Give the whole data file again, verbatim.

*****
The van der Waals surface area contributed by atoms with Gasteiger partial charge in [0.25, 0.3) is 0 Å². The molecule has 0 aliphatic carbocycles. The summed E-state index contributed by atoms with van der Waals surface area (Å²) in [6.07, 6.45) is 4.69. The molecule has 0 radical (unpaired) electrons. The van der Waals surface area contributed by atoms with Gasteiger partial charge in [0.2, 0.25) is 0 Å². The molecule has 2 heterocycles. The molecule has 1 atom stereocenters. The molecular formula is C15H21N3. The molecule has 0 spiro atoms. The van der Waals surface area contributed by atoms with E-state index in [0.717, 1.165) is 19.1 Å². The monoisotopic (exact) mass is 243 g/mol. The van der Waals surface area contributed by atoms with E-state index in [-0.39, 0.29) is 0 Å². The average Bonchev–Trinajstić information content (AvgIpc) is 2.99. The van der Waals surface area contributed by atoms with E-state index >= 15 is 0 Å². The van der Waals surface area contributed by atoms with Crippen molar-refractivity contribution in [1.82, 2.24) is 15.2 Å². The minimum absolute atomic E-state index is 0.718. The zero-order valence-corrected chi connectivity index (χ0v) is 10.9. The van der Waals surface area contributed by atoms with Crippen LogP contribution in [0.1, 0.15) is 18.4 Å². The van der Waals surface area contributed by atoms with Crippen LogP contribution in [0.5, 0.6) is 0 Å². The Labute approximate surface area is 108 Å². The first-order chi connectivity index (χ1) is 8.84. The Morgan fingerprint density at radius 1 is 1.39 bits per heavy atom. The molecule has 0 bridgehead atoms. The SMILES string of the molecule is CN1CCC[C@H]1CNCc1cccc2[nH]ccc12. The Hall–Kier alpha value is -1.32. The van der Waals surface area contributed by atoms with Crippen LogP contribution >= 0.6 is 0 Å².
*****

The van der Waals surface area contributed by atoms with Gasteiger partial charge in [0.25, 0.3) is 0 Å². The molecule has 0 aliphatic carbocycles. The summed E-state index contributed by atoms with van der Waals surface area (Å²) in [6.07, 6.45) is 4.69. The molecule has 0 radical (unpaired) electrons. The van der Waals surface area contributed by atoms with Gasteiger partial charge in [0.2, 0.25) is 0 Å². The molecule has 2 heterocycles. The molecule has 1 atom stereocenters. The molecular formula is C15H21N3. The molecule has 0 spiro atoms. The van der Waals surface area contributed by atoms with E-state index in [0.717, 1.165) is 19.1 Å². The monoisotopic (exact) mass is 243 g/mol. The van der Waals surface area contributed by atoms with E-state index in [-0.39, 0.29) is 0 Å². The average Bonchev–Trinajstić information content (AvgIpc) is 2.99. The van der Waals surface area contributed by atoms with E-state index >= 15 is 0 Å². The van der Waals surface area contributed by atoms with Crippen molar-refractivity contribution in [1.82, 2.24) is 15.2 Å². The minimum absolute atomic E-state index is 0.718. The zero-order valence-corrected chi connectivity index (χ0v) is 10.9. The van der Waals surface area contributed by atoms with Crippen LogP contribution in [0.1, 0.15) is 18.4 Å². The van der Waals surface area contributed by atoms with Crippen LogP contribution in [0.5, 0.6) is 0 Å². The Labute approximate surface area is 108 Å². The first-order chi connectivity index (χ1) is 8.84. The Morgan fingerprint density at radius 1 is 1.39 bits per heavy atom. The molecule has 0 bridgehead atoms. The SMILES string of the molecule is CN1CCC[C@H]1CNCc1cccc2[nH]ccc12. The Hall–Kier alpha value is -1.32. The van der Waals surface area contributed by atoms with Crippen LogP contribution >= 0.6 is 0 Å².